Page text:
space but the band just didn’t bring off those intoxicatingly
seductive sounds he was trying to encourage; and this perhaps
led to the 11th placing. The band, for this listener, certainly
brought out the characteristic Wagnerian chord sounds
in the writing.
Band five of thirteen, and from opening to finale Steve Bastable
had the Staffordshire Band, as they say, at the end of his stick.
Well in his case, more correctly the end of his fingers. He brought
to the band a reading of the score that had sympathy as well as
power and brilliance; drawing out the romantic warmth in the tender
writing; taking a notch off the volume to release the inner
detail of the more fierce fortissimos, to lead the band to the
runners up spot. If
ever a conductor captured a prize for a bandthis was a clear example
- but then the band did have to deliver his vision to gain that
place for qualification for the Albert Hall later this year.
Next was proof of the difficult and uncompromising
score delivered by Martin Ellerby. Half way through the section,
and at draw number six were the City of Coventry Band. This
piece really challenged them. They did draw out some lively and
sharply pointed playing - especially in the trombone writing -
but the score found too many rough edges in their playing. Their
performance was not seriously flawed, more troubled in its timing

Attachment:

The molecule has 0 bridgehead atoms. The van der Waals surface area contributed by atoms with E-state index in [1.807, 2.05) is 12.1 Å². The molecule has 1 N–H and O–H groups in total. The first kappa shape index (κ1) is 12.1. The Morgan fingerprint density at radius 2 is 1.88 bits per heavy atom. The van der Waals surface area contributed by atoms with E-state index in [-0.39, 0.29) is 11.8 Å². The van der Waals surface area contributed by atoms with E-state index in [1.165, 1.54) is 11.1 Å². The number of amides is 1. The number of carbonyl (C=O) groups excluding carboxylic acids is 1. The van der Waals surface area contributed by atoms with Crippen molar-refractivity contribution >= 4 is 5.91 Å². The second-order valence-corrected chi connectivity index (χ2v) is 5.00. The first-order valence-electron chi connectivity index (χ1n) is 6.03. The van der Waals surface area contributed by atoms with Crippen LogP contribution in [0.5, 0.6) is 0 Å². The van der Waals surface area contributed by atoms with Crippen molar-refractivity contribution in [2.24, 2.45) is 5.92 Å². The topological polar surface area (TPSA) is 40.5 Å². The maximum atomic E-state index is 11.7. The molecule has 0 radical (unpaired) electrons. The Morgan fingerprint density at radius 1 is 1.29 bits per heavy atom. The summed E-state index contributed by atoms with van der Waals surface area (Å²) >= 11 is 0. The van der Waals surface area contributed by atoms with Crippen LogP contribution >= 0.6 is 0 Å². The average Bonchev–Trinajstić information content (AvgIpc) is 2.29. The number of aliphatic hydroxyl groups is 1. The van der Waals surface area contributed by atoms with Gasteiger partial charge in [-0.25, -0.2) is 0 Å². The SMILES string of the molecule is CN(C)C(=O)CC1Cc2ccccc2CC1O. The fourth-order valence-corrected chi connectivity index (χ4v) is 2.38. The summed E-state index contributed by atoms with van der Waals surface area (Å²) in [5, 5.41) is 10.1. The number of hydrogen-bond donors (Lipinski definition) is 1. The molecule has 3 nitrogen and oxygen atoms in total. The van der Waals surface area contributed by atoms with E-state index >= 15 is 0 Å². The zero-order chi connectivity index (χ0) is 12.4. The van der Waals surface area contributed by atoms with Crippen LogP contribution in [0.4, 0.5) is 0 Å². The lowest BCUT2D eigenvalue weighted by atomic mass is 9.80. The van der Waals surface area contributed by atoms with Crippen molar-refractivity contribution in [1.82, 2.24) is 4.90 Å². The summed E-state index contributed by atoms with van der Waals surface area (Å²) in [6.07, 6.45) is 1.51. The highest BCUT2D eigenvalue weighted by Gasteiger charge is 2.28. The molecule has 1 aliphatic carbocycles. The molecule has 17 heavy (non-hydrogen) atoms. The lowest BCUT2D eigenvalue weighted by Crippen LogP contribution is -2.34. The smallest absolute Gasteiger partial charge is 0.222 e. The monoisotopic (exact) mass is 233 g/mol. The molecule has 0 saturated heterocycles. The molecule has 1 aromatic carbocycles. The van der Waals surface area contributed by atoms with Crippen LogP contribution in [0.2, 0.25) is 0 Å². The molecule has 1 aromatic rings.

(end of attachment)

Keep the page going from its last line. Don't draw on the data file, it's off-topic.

and dramatic layout. Twelfth place was their reward.
Moving into the second half of the draw, in their traditional
blue uniforms, Glossop Band were once more passionately committed
at this contest. Jim Cant looked for expressiveness with bold direction,
but unfortunately the playing was just a little off the
mark overall. Only in the final transfigurations did the band
really capture the magic quality with full intensity of the writing.
The basses produced some wonderful sounds but a few too many blemishes
and loose moments early on were quite evident. They
came 13th in the final results.
Stan Lippeatt, synonymous with the Thoresby Band, sat just a few
rows from the stage as his old band took the platform. John Hudson’s
refined and obviously affectionate reading had an almost meditative
feeling at times. There was some delightful and stylish playing
but on the whole we were left slightly wanting.
They did produce some glowing sounds as the music unfolded and
we felt that they were perhaps a little unlucky to finish in the
lower third (9th).
The hall filled up a little around draw number nine, but for
Thoresby Colliery UK Coal & John Hudson substitute Newstead
Duncan Beckley, and it will give you an idea of the similarities
between the two bands and final placing (8th)! A superb 3rd place
last year was thoroughly well deserved but they were not quite
as irrepressible on this occasion.
Mike Fowles looked for refined playing from the Ratby Cooperative